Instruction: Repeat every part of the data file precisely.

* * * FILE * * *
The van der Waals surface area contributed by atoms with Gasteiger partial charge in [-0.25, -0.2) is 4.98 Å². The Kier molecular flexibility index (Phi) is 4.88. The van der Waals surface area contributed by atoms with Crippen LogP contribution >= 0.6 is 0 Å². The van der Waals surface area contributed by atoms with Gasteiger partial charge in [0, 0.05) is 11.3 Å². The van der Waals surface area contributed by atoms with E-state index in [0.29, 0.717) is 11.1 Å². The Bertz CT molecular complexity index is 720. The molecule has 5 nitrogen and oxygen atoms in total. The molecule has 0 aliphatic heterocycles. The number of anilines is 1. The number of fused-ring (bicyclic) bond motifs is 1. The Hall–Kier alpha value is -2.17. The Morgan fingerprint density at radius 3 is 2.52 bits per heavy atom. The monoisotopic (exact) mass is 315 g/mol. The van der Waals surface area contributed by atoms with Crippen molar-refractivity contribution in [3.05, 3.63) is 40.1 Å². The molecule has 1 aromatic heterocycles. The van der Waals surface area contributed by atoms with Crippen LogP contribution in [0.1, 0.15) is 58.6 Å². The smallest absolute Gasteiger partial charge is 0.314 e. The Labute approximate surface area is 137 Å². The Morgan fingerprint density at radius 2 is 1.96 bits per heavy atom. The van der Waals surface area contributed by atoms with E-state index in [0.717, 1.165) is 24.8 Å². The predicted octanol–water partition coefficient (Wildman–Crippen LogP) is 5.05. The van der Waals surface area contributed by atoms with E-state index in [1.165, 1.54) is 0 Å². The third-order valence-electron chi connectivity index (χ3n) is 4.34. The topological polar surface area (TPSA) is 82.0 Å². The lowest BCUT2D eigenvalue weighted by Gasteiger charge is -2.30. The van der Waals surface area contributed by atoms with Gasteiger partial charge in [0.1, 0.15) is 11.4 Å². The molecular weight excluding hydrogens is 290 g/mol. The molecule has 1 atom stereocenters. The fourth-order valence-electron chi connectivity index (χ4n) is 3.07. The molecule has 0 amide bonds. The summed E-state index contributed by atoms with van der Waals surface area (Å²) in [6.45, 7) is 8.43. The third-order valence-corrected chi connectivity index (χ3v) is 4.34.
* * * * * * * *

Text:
The van der Waals surface area contributed by atoms with Gasteiger partial charge in [-0.25, -0.2) is 4.98 Å². The Kier molecular flexibility index (Phi) is 4.88. The van der Waals surface area contributed by atoms with Crippen LogP contribution >= 0.6 is 0 Å². The van der Waals surface area contributed by atoms with Gasteiger partial charge in [0, 0.05) is 11.3 Å². The van der Waals surface area contributed by atoms with E-state index in [0.29, 0.717) is 11.1 Å². The Bertz CT molecular complexity index is 720. The molecule has 5 nitrogen and oxygen atoms in total. The molecule has 0 aliphatic heterocycles. The number of anilines is 1. The number of fused-ring (bicyclic) bond motifs is 1. The Hall–Kier alpha value is -2.17. The Morgan fingerprint density at radius 3 is 2.52 bits per heavy atom. The monoisotopic (exact) mass is 315 g/mol. The van der Waals surface area contributed by atoms with Crippen molar-refractivity contribution in [3.05, 3.63) is 40.1 Å². The molecule has 1 aromatic heterocycles. The van der Waals surface area contributed by atoms with Crippen LogP contribution in [0.1, 0.15) is 58.6 Å². The smallest absolute Gasteiger partial charge is 0.314 e. The Labute approximate surface area is 137 Å². The Morgan fingerprint density at radius 2 is 1.96 bits per heavy atom. The van der Waals surface area contributed by atoms with E-state index in [0.717, 1.165) is 24.8 Å². The predicted octanol–water partition coefficient (Wildman–Crippen LogP) is 5.05. The van der Waals surface area contributed by atoms with E-state index in [1.165, 1.54) is 0 Å². The third-order valence-electron chi connectivity index (χ3n) is 4.34. The topological polar surface area (TPSA) is 82.0 Å². The lowest BCUT2D eigenvalue weighted by Gasteiger charge is -2.30. The van der Waals surface area contributed by atoms with Gasteiger partial charge in [0.1, 0.15) is 11.4 Å². The molecular weight excluding hydrogens is 290 g/mol. The molecule has 1 atom stereocenters. The fourth-order valence-electron chi connectivity index (χ4n) is 3.07. The molecule has 0 amide bonds. The summed E-state index contributed by atoms with van der Waals surface area (Å²) in [6.45, 7) is 8.43. The third-order valence-corrected chi connectivity index (χ3v) is 4.34.